- Pilot Metropolitan. Pilot recently released its $15 Metropolitan with a 1.0mm steel stub nib. Previously, if you wanted a steel stub by Pilot, you had to purchase a Plumix calligraphy pen and swap the nib on the Plumix into the Metropolitan. While this stub probably falls more on the "italic" end of the spectrum - there's not a lot of tipping material at all and it's crisper than the TWSBI - it's still a smooth nib that's not too wet. I've been using this off and on for the past couple of weeks at work without any major issues even on the cheapest of paper. (My review of the Metropolitan)
- TWSBI Eco 1.1mm Stub Nib. At the $30 price point, you can purchase the piston-filling TWSBI Eco with a stub option. TWSBI stubs are also very smooth, and I find them rather wet, depending on the ink you choose. If you'd like the ability to change nibs more easily, consider the TWSBI 580, Diamond Mini, or Vac Mini, which are more expensive but allow you to purchase aftermarket interchangeable nib units. You can change the nib on a TWSBI Eco, but the nibs aren't sold separately - you'd have to purchase a new pen and pull the nib (or trade nibs with someone else you know). (My review of the TWSBI Eco)
- Conklin Stub Nibs. A couple months ago I had the opportunity to try out a Conklin Mark Twain Crescent Filler with a stub nib, and came away very impressed. Conklin pens are manufactured by Stipula in Italy, and you can find them at price points as low as $52 (or even below that with a discount code). If you like Conklin's designs, their stub is a great option. (My Review of the Conklin Mark Twain)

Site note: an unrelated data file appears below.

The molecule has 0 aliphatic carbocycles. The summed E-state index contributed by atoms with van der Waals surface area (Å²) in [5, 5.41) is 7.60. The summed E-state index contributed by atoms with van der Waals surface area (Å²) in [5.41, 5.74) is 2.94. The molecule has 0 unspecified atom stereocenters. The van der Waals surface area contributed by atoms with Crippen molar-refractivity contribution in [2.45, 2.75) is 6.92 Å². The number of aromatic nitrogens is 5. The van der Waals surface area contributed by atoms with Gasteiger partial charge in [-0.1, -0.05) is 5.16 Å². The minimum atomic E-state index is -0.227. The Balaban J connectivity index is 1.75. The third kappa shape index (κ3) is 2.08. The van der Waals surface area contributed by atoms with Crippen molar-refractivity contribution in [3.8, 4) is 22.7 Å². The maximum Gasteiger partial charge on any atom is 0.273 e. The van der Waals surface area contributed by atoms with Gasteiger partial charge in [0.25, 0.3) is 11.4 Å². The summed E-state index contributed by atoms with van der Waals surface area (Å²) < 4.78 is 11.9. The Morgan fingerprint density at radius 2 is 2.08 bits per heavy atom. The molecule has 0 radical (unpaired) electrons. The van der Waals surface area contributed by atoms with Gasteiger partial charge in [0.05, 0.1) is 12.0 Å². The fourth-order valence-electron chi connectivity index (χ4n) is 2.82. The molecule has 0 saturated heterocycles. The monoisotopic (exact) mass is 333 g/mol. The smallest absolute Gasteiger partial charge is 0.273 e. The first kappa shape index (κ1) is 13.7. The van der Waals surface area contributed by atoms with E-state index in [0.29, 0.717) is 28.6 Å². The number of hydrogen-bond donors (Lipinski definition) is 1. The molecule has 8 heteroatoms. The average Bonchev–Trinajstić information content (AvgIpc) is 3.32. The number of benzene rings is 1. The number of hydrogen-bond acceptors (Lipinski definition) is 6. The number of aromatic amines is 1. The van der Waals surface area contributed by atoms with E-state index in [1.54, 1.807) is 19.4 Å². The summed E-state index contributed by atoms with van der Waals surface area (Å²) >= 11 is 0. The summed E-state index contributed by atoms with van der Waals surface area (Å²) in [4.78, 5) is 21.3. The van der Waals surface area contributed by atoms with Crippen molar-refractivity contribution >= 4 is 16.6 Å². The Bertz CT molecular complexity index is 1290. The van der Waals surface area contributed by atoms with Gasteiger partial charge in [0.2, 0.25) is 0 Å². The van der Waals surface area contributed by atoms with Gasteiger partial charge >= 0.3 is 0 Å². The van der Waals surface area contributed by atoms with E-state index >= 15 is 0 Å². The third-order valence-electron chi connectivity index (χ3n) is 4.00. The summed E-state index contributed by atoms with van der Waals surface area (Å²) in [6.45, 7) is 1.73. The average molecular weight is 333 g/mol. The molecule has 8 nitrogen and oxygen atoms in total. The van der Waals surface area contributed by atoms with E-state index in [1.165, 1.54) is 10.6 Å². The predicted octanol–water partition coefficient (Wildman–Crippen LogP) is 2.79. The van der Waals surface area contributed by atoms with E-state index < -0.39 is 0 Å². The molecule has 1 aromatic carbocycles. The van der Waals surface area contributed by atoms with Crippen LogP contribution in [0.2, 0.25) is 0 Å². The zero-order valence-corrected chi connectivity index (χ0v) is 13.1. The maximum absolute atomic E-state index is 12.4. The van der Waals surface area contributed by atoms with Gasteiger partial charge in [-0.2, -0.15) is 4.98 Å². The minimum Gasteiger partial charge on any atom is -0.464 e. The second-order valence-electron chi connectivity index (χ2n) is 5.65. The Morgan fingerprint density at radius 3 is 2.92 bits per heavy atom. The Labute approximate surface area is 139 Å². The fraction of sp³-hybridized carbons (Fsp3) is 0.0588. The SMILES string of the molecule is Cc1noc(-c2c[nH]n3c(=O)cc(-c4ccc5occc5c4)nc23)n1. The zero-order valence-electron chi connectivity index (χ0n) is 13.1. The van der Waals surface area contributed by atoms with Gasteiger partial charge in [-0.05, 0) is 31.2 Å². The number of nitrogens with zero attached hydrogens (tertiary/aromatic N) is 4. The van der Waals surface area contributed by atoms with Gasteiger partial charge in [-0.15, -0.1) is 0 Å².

- Lamy Italic Nibs. Finally, Lamy sells stub/italic nibs in widths ranging from 1.1mm to 1.9mm, that fit the Safari, Studio, and AL-Star line of pens. (Links are to my reviews of those pens.) These nibs are typically sold separately - Lamy nibs feature a proprietary design that allows you to easily slide them on/off the pen. I've had mixed experiences with Lamy nibs, so I'm hesitant to give them a glowing recommendation since they can be somewhat sharp writers and a bit drier than the other recommendations on here.
As I mentioned, this post is not intended to serve as a comprehensive guide to stock specialty nib options - just a starting point. Many pen companies such as Pelikan, Montblanc, Aurora, etc. offer stock stub, oblique, and italic options, albeit at a much higher price point than the pens discussed here. If you own a pen that accepts JoWo nib units (like many custom pens from Edison, Shawn Newton, etc.), you may also want to consider Franklin-Christoph specialty nib units, many of which are hand-ground by Mike Masuyama. Again, they will run you a bit more, but the quality and variety is exceptional. I may do a stand-alone post discussing these nibs in the future!
Disclaimer: The Pilot and TWSBI pens featured in this review were purchased with my own funds, for my own collection, from Anderson Pens, a sponsor of this blog. This post also contains affiliate links.